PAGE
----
There are provisions for attaching a hydraulic conduit 22 for admitting hydraulic fluid to and discharging it from the base structure 21 at the head end of the motor 10, the head end being the left end in FIG. 1, opposite the rod end. At the rod end of the motor provision is made for attaching a conduit 24 to admit hydraulic fluid to and discharge it from the rod end of the motor. It will be understood by those skilled in the art that the motor 10 illustrated is a double acting device in which the admission of pressurized hydraulic fluid at the rod end through conduit 24 and simultaneously discharging fluid from the head end through conduit 22 moves the motor toward its retracted condition illustrated in FIG. 1. The admission of pressurized hydraulic fluid to the head end through conduit 22 and the consequent discharge of hydraulic fluid from the rod end through conduit 24 moves the motor from its retracted condition of FIG. 1 to or toward its fully extended condition of FIG. 2.
FIG. 3 of the drawing is a fragmentary view partially in section showing a portion of the cylinder 12, a portion of the rod 16 and the piston 14, all in the fully extended condition of FIG. 2. This position of the motor is also referred to as the minimum retainment position because in this position the minimum amount of the rod 16 is retained in the cylinder 12. It is in this minimum retainment position that axially directed or other forces acting on the motor have the most serious effect internally on the piston and cylinder and this is explained in greater detail hereafter.
As shown in FIG. 3, the motor 10 includes piston 14 which is mounted on rod 10 by means of a screw connection at 28. The connection 28 comprises internal threads 30 in the piston 14 and mating external threads 32 on the rod 16. Around the outer periphery of the piston 26 is a pair of wear rings 34 and 36 located in grooves 35 and 37 respectively, with a circular seal 38 and preloading back up ring 39 located between the wear rings.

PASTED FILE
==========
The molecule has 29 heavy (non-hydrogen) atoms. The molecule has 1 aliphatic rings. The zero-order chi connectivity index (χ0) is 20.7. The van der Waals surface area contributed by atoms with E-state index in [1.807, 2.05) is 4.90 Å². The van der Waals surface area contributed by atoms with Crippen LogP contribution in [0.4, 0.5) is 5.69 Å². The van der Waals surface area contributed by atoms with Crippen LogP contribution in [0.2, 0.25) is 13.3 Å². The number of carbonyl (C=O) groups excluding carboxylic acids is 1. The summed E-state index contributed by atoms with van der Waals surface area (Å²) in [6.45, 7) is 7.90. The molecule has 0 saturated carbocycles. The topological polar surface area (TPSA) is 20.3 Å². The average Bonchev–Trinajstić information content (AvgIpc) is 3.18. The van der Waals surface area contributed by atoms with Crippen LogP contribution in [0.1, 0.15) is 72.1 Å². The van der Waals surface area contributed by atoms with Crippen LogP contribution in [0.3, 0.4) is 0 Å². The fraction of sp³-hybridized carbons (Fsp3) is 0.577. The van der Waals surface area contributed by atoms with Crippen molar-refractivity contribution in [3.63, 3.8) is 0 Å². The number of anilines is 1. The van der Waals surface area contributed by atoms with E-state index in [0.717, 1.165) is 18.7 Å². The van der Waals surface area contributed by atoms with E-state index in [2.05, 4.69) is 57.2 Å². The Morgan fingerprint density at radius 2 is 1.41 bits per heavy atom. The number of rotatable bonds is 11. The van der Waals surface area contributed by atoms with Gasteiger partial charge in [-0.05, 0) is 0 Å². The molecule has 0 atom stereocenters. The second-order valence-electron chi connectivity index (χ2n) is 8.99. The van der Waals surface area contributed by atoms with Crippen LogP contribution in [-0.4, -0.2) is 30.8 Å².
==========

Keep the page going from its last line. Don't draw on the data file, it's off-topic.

The piston 26 is not screwed tightly on the rod as in some prior art constructions nor is it held by means of a lock nut which is screwed tightly on the rod as in other prior art constructions, one of which is depicted in FIG. 5. In FIG. 5 a piston indicated at 14a is clamped between a nut 74 and a shoulder portion 75 on the shaft and thus the piston is rigidly mounted on the shaft. In the structure of FIG. 5 the nut 74 is torqued so that the axial force produced on the piston at least equals and preferably exceeds the force produced on the left end surface of the piston 14a by the hydraulic pressure in the motor during operation. Such torquing of the lock nut or its removal requires tools which may not be readily available, particularly if repairs are required in the field.
In the present invention the piston is assembled on the rod without the need for such torquing, in a manner which is explained in detail hereafter, and is held in that position so that it cannot come off or undergo any unscrewing action at all, by means of a retaining pin 40 which is positioned in mating grooves, one in the piston 14 and the other in rod 16. See FIG. 3. The retainer 40 in turn is held by a keeper member 42 which is held by a machine screw 44 which is threaded into an opening in piston 14 and torqued sufficiently to hold it in position. FIG. 4 is a fragmentary view along the lines 4--4 of FIG. 3 showing an end view of the parts comprising the arrangement for retaining the piston on the rod.
A suitable seal, such as "O" ring 48 located in internal groove 50 in the piston and bearing against the outer surface of rod 16, is utilized to prevent leakage between the variable volume fluid chambers at the opposite ends of the piston through the screw connection 28.
At the rod end of the motor a gland assembly, indicated generally at 52, is provided for retaining the rod in alignment as it reciprocates back and forth during operation. Included in the gland assembly 52 is a bearing member 54 which is secured to cylinder 12 by means of a screw connection at 56. Connection 56 utilizes buttress type threads which prevents the gland member 54 from unscrewing out of the cylinder 12 even under extreme conditions of operation. A seal 58 is provided to prevent leakage of hydraulic fluid out through the screw connection 56. An "O" ring 59 is provided at the outer end of the threads 56 to prevent contaminants from entering the gland assembly.